The UK Government has entered what could be the final push to remain involved in the EU’s Horizon Europe science funding programme with Foreign Secretary Liz Truss describing co-operation on the issue as “vital”.
Launching what is termed ‘formal consultations’, a mechanism set out in the UK-EU Trade and Cooperation Agreement (TCA) to resolve disputes between the UK and EU, London has called for an effort to ‘end persistent delays to the UK’s access to EU scientific research programmes, including Horizon Europe’.
Foreign Secretary Liz Truss (pictured), currently battling with former chancellor Rishi Sunak to become the UK’s next prime minister, said: “The EU is in clear breach of our agreement, repeatedly seeking to politicise vital scientific cooperation by refusing to finalise access to these important programmes. We cannot allow this to continue. That is why the UK has now launched formal consultations and will do everything necessary to protect the scientific community.”
The UK negotiated access to a range of EU science and innovation programmes as part of the TCA in 2020. However, more than 18 months later, the EU has still refused to finalise UK access, causing serious damage to research and development in both the UK and EU member states.
London argues the delays have prevented the UK from accessing Horizon Europe, the EU’s key funding programme for research and innovation, as well as Copernicus, the Earth observation programme, which provides data on climate change. Other affected schemes include Euratom – the nuclear research programme – and access to programme services including Space Surveillance and Tracking.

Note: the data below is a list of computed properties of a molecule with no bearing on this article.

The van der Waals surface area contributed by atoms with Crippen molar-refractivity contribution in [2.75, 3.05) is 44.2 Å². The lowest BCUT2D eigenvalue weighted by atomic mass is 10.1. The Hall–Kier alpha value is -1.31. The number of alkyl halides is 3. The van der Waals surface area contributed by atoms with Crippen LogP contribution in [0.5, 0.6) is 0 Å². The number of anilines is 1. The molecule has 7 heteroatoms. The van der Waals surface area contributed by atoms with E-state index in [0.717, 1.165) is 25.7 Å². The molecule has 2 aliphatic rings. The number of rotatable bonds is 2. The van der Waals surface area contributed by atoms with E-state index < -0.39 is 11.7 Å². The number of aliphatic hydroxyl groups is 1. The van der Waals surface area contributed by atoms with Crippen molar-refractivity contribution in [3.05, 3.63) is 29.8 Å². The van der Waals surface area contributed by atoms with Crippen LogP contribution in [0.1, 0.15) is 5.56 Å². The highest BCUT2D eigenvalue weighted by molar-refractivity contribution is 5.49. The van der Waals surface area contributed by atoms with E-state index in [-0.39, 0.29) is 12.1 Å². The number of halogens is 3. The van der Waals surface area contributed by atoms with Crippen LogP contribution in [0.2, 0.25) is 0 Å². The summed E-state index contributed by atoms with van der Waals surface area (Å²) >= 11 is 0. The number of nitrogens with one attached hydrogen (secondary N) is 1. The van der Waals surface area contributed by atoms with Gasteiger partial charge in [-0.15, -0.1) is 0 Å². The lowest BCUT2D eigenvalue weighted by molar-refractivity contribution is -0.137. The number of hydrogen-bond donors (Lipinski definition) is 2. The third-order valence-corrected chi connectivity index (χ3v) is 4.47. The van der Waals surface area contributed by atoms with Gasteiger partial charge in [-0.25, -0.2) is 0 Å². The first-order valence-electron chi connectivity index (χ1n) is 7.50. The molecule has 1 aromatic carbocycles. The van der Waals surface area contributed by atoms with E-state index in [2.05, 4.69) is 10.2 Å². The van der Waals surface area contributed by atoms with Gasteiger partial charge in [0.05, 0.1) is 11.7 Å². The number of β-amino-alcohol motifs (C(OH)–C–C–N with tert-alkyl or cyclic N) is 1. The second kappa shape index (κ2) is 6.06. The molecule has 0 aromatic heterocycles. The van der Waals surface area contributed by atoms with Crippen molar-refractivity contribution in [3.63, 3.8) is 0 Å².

Minister for Europe Graham Stuart added: “It is disappointing that the EU has not facilitated UK participation in the agreed scientific programmes, despite extensive UK engagement on the issue. Now more than ever the UK and the EU should be working together to tackle our shared challenges from net zero to global health and energy security. We look forward to constructive engagement through the formal consultations.”
UK membership of Horizon Europe would be a win-win for both the UK and EU. The UK is a world leader in science and technology, houses some of the most research-intensive universities in the world and led the global effort to combat COVID-19. The UK has set aside around £15 billion for Horizon Europe alone.
But the EU, and Commissioner Maroš Šefčovič in particular, have highlighted the UK’s decision to potentially unilaterally disregarded the Northern Ireland Protocol as the reason for the delays.
In readiness for today’s letter, the UK Government announced a ‘Plan B’ last month should the final push for inclusion fail.